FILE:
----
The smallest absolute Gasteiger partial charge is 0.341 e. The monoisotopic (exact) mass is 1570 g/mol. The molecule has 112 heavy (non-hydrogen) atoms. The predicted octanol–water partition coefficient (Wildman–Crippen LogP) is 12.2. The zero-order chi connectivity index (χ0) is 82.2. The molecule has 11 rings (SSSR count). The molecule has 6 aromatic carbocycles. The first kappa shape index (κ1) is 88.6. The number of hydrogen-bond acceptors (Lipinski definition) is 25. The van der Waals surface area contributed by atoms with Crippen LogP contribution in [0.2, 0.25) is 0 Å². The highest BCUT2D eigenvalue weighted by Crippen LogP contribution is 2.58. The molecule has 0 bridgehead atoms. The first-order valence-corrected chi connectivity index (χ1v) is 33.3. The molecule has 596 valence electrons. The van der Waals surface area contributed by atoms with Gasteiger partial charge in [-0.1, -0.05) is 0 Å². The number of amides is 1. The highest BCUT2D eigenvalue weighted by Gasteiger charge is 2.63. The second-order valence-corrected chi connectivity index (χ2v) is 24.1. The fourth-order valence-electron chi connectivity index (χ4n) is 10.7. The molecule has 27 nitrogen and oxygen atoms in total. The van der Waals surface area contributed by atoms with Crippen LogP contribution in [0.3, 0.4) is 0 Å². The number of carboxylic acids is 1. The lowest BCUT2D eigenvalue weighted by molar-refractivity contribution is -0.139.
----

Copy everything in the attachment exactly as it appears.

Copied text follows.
The smallest absolute Gasteiger partial charge is 0.341 e. The monoisotopic (exact) mass is 1570 g/mol. The molecule has 112 heavy (non-hydrogen) atoms. The predicted octanol–water partition coefficient (Wildman–Crippen LogP) is 12.2. The zero-order chi connectivity index (χ0) is 82.2. The molecule has 11 rings (SSSR count). The molecule has 6 aromatic carbocycles. The first kappa shape index (κ1) is 88.6. The number of hydrogen-bond acceptors (Lipinski definition) is 25. The van der Waals surface area contributed by atoms with Crippen LogP contribution in [0.2, 0.25) is 0 Å². The highest BCUT2D eigenvalue weighted by Crippen LogP contribution is 2.58. The molecule has 0 bridgehead atoms. The first-order valence-corrected chi connectivity index (χ1v) is 33.3. The molecule has 596 valence electrons. The van der Waals surface area contributed by atoms with Gasteiger partial charge in [-0.1, -0.05) is 0 Å². The number of amides is 1. The highest BCUT2D eigenvalue weighted by Gasteiger charge is 2.63. The second-order valence-corrected chi connectivity index (χ2v) is 24.1. The fourth-order valence-electron chi connectivity index (χ4n) is 10.7. The molecule has 27 nitrogen and oxygen atoms in total. The van der Waals surface area contributed by atoms with Crippen LogP contribution in [0.3, 0.4) is 0 Å². The number of carboxylic acids is 1. The lowest BCUT2D eigenvalue weighted by molar-refractivity contribution is -0.139.